Form, fitness, fatigue and Froome – what we’ve learnt from the Tour of Romandy

As expected, Chris Froome beat Simon Spilak by some margin in the time trial which rounded off the Tour of Romandy. This gave him the overall win and resulted in exactly the same podium as last year, with world champion, Rui Costa, in third.

But as with so many stage races, the result itself seems less significant than what it might mean for the Tour de France in July.


In most sports, form’s a pretty nebulous concept – something usually only glimpsed with the benefit of hindsight after a string of victories. In cycling, the definition’s much more prosaic. Form comes from the balance between fitness and fatigue and so teams manipulate training and rest so that riders are in optimal condition when it matters most.

This means that form doesn’t arrive as an unheralded gift from VO2 Maximus, the Roman god of aerobic fitness. Instead, it is built – painstakingly and predictably. This is why tracking form makes sense. However, the mechanics of how form is built mean that tracking form does not make sense.

Come again?

Okay, some concrete examples might help. Let’s start with the obvious – Froome himself.

Chris Froome won the final time trial in the Tour of Romandy, beating the world champion in that discipline, Tony Martin, by a second. This shows that he is already in great form and he won’t have peaked yet. As I said, form is built and there are more than foundations to work with here. There is a tall tower with a few layers of bricks still to be added. Things are looking good.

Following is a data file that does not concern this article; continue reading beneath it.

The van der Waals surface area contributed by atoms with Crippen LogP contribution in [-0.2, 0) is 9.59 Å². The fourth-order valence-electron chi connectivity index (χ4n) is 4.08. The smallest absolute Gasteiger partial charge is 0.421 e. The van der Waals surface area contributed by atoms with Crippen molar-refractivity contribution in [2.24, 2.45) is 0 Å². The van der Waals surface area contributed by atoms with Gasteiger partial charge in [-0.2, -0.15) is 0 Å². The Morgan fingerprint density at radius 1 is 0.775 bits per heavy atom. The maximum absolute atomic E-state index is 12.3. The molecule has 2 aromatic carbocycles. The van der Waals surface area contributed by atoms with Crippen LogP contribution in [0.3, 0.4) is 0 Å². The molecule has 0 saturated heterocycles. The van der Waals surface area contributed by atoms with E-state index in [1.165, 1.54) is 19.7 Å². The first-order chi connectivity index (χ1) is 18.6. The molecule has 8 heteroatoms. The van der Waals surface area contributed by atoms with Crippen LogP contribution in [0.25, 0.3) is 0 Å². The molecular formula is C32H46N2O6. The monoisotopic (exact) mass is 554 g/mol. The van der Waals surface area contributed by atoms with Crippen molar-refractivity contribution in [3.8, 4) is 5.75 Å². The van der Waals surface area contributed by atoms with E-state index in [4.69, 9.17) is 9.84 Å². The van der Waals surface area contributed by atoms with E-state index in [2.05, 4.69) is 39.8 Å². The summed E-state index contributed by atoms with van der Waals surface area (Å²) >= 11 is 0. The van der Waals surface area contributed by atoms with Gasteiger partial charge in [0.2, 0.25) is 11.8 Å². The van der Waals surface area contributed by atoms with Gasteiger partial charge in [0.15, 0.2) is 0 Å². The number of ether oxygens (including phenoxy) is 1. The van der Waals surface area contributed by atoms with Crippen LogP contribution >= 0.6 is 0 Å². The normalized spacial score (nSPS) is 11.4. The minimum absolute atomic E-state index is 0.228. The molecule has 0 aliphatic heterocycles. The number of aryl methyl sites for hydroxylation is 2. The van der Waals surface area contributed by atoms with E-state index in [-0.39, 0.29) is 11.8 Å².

Now let’s compare that to Vincenzo Nibali. He also rode the Tour of Romandy, finishing fifth overall. He lost time on the key mountain stage when he couldn’t follow Froome on the climb. Is he out of the reckoning for the Tour?

Well, no. Firstly, he could have raced with more fatigue than Froome. Their underlying fitness – which is what is being built – could have been similar. ‘Fit but tired’ becomes ‘in form’ after a bit of rest. Secondly, there’s still quite a bit of time to go before the Tour. If Nibali had really struggled, we could perhaps think about counting him out. But he wasn’t so far away.

Essentially, we’re talking shades of grey here. From what we’ve seen, Froome is currently looking better than Nibali, but we can’t conclude anything until the Tour – that’s the whole point.

Anyone else worth mentioning?

Other than Froome, another major Tour contender whose preparations have been going beautifully is Alberto Contador. He didn’t race in Romandy, but he’s already won a couple of big stage races this season and finished second in a couple more.

At the opposite extreme, there’s Richie Porte. Here construction deadlines have been pushed back due to illness. Originally aiming for the Giro, he’s now building towards the Tour, but even that doesn’t seem to be going smoothly because he dropped out of this race on the penultimate stage. It’s a good example of how the best-laid plans gang aft agley.

In Porte’s own words:

“I went from being up there on one mountain stage, and in quite good condition, to being knelt over a toilet in my time trial position due to gastroenteritis. I thought that I was okay for Catalunya but I just had nothing in the tank and when you know, you just know.”

He apparently lost three weeks of training. That’s a lot, because you not only lose fitness over those three weeks, you also miss out on all the additional fitness you should have gained in that time.

What’s next?

The Giro starts on Friday in, er, Belfast. I’ll do some preview stuff this week. I haven’t decided exactly what yet. Let me know if you have strong feelings on the matter and I’ll maybe half-consider doing what you request, but only if it’s pretty much what I was going to do anyway.